Years ago, I worked in a branch office of one of the 10 biggest law firms in the world. I had moved there from a boutique firm, where I worked as a self-taught network admin; after five years I was ready to move on and learn other technologies.
The interview at the big firm went perfectly, I landed the job—and in five months I was miserable. I hadn’t yet developed the political muscles to survive in a large corporate environment that was built on deflecting blame. On the recommendation of a friend, I called a recruiter and poured my heart out about my situation.
If I was bad at work politics, I was worse at recruiter politics. I thought sharing the agonizing details of my workplace fiascos would prove cathartic, but it turned out to be a bad move. When the recruiter didn’t do anything for me, I went to another one, who helped me score a successful interview at a midsize law firm. The job was essentially mine. But then a few more days passed without definitive word; when I queried, I found out they had dropped me from consideration because the first recruiter had repeated my story to my potential employer so she could get her own candidate in.
Yes, recruiters can help you land a high-paying job at an incredible company. But for every great recruiter who executes his or her job with skill, there seems to be another who can’t seem to manage an effective relationship with candidates and clients. You want a professional who knows your skills and sets you up with the right people, not someone who e-blasts your CV citywide, including to your current employer.
Part of the problem, as headhunting expert Nick Corcodilos wrote on his blog last year, is that a significant portion of the recruiting process is now automated. “Both the HR profession and independent recruiters don’t really recruit,” he wrote. “To recruit means to go out into the world to find, talk to, assess, judge, cajole, seduce, convince and bring home the best people to fill a job for a client. This still requires getting one’s duff out of the chair from behind the desk and the computer display to actually meet people.”
You see examples of this excessive automation all the time. This year, I made the leap from desktop applications engineer to information security engineer, which has led to a sharp uptick in requests for resumes from recruiters. One glance at my profile, and you’d know the security engineer position is still too new for me to start jumping jobs. But these recruiters aren’t looking at my profile; instead, they’re just searching for the term “Security,” and querying any potential applicants who appear in the search results. Nor is that good for employers, who face a flood of not-quite-qualified candidates.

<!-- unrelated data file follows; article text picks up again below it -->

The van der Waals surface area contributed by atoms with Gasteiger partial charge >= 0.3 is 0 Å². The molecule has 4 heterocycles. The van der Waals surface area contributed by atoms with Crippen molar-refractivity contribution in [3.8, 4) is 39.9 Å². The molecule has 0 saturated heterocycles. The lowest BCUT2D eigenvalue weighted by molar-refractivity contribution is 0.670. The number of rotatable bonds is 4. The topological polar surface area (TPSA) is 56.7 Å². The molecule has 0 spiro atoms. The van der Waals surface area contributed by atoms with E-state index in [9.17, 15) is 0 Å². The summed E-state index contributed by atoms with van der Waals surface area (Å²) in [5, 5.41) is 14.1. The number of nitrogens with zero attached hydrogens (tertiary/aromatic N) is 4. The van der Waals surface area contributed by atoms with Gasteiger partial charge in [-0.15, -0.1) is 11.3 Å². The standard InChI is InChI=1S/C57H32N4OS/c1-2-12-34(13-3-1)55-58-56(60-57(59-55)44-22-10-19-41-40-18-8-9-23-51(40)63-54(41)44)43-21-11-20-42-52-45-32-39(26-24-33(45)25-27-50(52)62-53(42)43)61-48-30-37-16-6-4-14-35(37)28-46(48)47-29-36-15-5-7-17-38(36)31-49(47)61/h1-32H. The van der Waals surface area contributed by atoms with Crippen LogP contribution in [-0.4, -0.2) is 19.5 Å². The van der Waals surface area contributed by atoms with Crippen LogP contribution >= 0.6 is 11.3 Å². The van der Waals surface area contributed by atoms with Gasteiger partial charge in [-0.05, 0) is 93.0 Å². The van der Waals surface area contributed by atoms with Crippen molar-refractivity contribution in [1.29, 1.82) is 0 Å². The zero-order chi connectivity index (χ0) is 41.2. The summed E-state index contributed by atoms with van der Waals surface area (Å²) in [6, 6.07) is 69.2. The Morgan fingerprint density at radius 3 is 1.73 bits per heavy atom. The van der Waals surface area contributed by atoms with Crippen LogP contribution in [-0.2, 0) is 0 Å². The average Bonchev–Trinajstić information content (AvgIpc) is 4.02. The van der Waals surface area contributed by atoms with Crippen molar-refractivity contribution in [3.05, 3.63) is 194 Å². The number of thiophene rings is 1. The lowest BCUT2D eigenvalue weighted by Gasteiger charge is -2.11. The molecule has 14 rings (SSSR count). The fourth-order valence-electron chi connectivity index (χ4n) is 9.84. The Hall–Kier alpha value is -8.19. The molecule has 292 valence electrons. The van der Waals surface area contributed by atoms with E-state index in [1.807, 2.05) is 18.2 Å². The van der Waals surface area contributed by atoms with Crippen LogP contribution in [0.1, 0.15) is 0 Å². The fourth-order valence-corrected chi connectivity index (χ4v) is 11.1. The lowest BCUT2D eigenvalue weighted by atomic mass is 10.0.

Before engaging with a recruiter, it pays to do some due diligence. “If you’re a job-seeker using a recruiter, try to find out a bit about how they operate,” Alison Green wrote on her blog Ask A Manager.
Look out for warning signs: If they can’t really give you any details on a prospective employer, or don’t seem to know much about a particular job, that could be a sign they’re e-bombing your resume to everybody in your area code. In addition to due diligence, make sure the recruiter knows your requirements and your area of expertise: If he or she can’t seem to produce jobs you want, why are you still hanging around?
Of course, recruiters can be effective. The recruiter who landed me the interview with that midsize firm—before the other recruiter spilled all the details about my then-current employer—stuck with me, and eventually got me an interview with another boutique firm. I got that job, and learned a valuable lesson in the process: People have their own agendas, which don’t necessarily align with yours.
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